‍Keep ‍watching ‍the ‍scene, ‍as ‍the ‍people ‍on ‍the ‍stage, ‍people ‍you ‍know ‍and ‍care ‍about, ‍act ‍out ‍scenarios ‍you ‍previously ‍dreaded, ‍situations ‍you ‍worked ‍and ‍worried ‍to ‍prevent. ‍Let ‍them ‍do ‍as ‍they ‍will, ‍making ‍the ‍messes ‍you ‍always ‍feared ‍they ‍would ‍— ‍or ‍just ‍maybe, ‍they ‍might  surprise ‍you ‍by ‍coming ‍into ‍harmony ‍and ‍resolution. ‍Whatever ‍happens, ‍you ‍can ‍only ‍watch. ‍You ‍are ‍powerless ‍to ‍affect ‍it ‍in ‍any ‍way.


‍The ‍audience ‍may ‍gasp ‍and ‍groan, ‍but ‍you ‍keep ‍silent, ‍somehow ‍knowing ‍there’s ‍a ‍lesson ‍for ‍you ‍here.


‍Let ‍the ‍scene ‍play ‍out ‍until ‍it’s ‍over. ‍. ‍. ‍.  


‍What ‍happened? ‍Did ‍the ‍actors ‍resolve ‍things ‍among ‍themselves, ‍or ‍did ‍they ‍end ‍up ‍dead ‍or ‍destroyed?


‍Is ‍there ‍anything ‍that ‍surprises ‍you ‍about ‍how ‍the ‍situation ‍played ‍out?


‍Now ‍let ‍the ‍curtains ‍close, ‍and ‍both ‍the ‍stage ‍and ‍the ‍audience ‍dissolve, ‍and ‍notice ‍that ‍you ‍are ‍no ‍longer ‍constrained ‍in ‍a ‍theater ‍seat ‍but ‍are ‍free ‍to ‍bring ‍your ‍awareness ‍back ‍to ‍the ‍place ‍where ‍you ‍began ‍this ‍meditation.


‍Move ‍your ‍body, ‍stretch, ‍and ‍open ‍your ‍eyes.


‍What ‍did ‍you ‍learn? ‍What ‍surprised ‍you? ‍What ‍attitudes ‍were ‍changed, ‍what ‍fears ‍were ‍faced ‍and ‍transcended?


‍You ‍may ‍want ‍to ‍journal ‍about ‍what ‍you ‍witnessed ‍in ‍this ‍meditation, ‍how ‍it ‍affected ‍you, ‍and ‍what ‍you ‍learned.


‍I’d ‍love ‍to ‍hear ‍from ‍you ‍about ‍your ‍experience ‍with ‍this ‍Guided ‍Meditation. ‍You ‍can ‍email ‍me ‍at ‍ewinner@worldshaman.org.


‍________________________________


‍References


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‍Benoit, ‍Hubert, ‍Zen ‍and ‍the ‍Psychology ‍of ‍Transformation: ‍the ‍Supreme ‍Doctrine, ‍Inner ‍Traditions, ‍International, ‍1990.


‍Fears, ‍Darryl, ‍“One ‍million ‍species ‍face ‍extinction, ‍U.N. ‍report ‍says. ‍And ‍humans ‍will ‍suffer ‍as ‍a ‍result, ‍The ‍Washington ‍Post, ‍May ‍6, ‍2019, ‍https://www.washingtonpost.com/climate-environment/2019/05/06/one-million-species-face-extinction-un-panel-says-humans-will-suffer-result/?utm_term=.1b1d1a6caf8f, ‍accessed ‍May ‍27, ‍2019.


‍Kaushik, ‍“The ‍Art ‍of ‍Deliberate ‍Imperfection,” ‍Amusing ‍Planet ‍Website, ‍2017, ‍https://www.amusingplanet.com/2017/08/the-art-of-deliberate-imperfection.html, ‍accessed ‍July ‍15, ‍2019.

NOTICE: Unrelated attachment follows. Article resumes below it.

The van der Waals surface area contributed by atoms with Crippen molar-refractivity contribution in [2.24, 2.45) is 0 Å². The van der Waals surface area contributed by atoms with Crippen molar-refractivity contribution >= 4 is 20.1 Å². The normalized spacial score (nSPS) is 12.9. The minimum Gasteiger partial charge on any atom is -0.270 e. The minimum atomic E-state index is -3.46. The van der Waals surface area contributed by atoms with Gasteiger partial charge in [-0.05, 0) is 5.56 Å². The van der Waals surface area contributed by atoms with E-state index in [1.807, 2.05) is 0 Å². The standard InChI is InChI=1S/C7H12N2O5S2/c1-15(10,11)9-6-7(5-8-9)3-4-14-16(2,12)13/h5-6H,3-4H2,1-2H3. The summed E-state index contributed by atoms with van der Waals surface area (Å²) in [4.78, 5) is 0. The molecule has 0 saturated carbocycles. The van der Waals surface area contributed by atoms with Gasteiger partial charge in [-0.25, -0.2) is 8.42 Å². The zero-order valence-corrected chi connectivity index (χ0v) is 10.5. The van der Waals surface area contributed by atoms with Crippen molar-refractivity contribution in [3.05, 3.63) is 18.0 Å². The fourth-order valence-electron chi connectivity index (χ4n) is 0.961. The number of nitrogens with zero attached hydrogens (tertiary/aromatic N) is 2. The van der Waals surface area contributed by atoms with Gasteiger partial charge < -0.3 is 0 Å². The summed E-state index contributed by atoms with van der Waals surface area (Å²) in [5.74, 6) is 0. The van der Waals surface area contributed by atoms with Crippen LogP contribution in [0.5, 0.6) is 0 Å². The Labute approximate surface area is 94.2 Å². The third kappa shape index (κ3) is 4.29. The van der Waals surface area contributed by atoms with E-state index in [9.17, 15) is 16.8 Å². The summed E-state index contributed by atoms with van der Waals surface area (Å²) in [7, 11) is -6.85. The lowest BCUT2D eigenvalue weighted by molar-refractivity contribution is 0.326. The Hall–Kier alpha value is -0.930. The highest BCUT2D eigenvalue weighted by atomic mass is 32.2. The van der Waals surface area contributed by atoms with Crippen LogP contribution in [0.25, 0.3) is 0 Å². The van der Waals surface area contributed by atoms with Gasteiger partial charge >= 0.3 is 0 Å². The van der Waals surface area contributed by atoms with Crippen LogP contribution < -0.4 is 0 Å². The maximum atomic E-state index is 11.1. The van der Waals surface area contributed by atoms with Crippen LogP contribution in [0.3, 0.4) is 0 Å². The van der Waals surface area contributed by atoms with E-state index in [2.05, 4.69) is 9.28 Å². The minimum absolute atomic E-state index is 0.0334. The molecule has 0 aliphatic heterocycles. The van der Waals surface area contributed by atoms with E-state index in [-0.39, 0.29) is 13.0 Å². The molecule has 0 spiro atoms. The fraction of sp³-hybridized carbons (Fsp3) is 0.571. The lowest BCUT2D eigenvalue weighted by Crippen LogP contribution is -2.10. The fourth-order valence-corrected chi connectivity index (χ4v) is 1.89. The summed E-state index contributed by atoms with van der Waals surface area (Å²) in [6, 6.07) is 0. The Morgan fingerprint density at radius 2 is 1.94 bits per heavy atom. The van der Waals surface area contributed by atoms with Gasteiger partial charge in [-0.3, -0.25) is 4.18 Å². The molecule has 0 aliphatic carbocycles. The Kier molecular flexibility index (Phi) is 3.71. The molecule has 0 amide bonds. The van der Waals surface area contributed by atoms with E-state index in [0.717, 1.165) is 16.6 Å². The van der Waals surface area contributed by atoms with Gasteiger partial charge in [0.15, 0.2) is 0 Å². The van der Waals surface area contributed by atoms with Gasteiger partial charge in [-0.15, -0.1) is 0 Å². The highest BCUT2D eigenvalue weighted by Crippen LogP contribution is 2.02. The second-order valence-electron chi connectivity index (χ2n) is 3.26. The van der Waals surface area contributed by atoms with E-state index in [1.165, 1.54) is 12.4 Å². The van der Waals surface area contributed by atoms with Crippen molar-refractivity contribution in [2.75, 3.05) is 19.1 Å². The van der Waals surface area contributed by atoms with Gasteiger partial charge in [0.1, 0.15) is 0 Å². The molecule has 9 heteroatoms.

‍McManus, ‍I.C., ‍“Symmetry ‍and ‍asymmetry ‍in ‍aesthetics ‍and ‍the ‍arts,” ‍European ‍Review, ‍Vol. ‍13, ‍Supp. ‍No. ‍2, ‍157–180 ‍(2005), ‍http://citeseerx.ist.psu.edu/viewdoc/download?doi=10.1.1.395.9520&rep=rep1&type=pdf, ‍accessed ‍July ‍15, ‍2019.


‍Phillips, ‍Anthony, ‍“Why ‍symmetry ‍gets ‍really ‍interesting ‍when ‍it ‍is ‍broken,” ‍AeonNewsletter, ‍April ‍10, ‍2018, ‍https://aeon.co/ideas/why-symmetry-gets-really-interesting-to-physics-when-it-is-broken, ‍accessed ‍July ‍15, ‍2019.


‍Merriam ‍Webster ‍Dictionary ‍definition ‍of ‍Enneagram, ‍https://www.merriam-webster.com/dictionary/enneagram, ‍accessed ‍June ‍10, ‍2019.


‍Rational ‍Wiki, ‍“Annotated ‍Bible/Deuteronomy,” ‍May, ‍2019, ‍https://rationalwiki.org/wiki/RationalWiki:Annotated_Bible/Deuteronomy#Deuteronomy_22:23, ‍accessed ‍May ‍25, ‍2019.


‍Rational ‍Wiki, ‍“Annotated ‍Bible/Leviticus,” ‍May, ‍2019, ‍https://rationalwiki.org/wiki/RationalWiki:Annotated_Bible/Leviticus#Leviticus_20:15, ‍accessed ‍May ‍25, ‍2019.


‍Rational ‍Wiki, ‍“List ‍of ‍actions ‍prohibited ‍by ‍the ‍Qur’an,” ‍April, ‍2019, ‍https://rationalwiki.org/wiki/List_of_actions_prohibited_by_the_Qur%27an, ‍accessed ‍May ‍25, ‍2019.


‍The ‍Enneagram ‍institute.com, ‍https://www.enneagraminstitute.com, ‍accessed ‍June ‍12, ‍2019.


‍Wikipedia, ‍“Legal ‍system ‍of ‍Saudi ‍Arabia,” ‍May, ‍2019, ‍https://en.wikipedia.org/wiki/Legal_system_of_Saudi_Arabia#Mutawa, ‍accessed ‍May ‍26, ‍2019.


‍Wilson, ‍Edward ‍O., ‍The ‍Social ‍Consquest ‍of ‍Earth, ‍Liveright, ‍2012.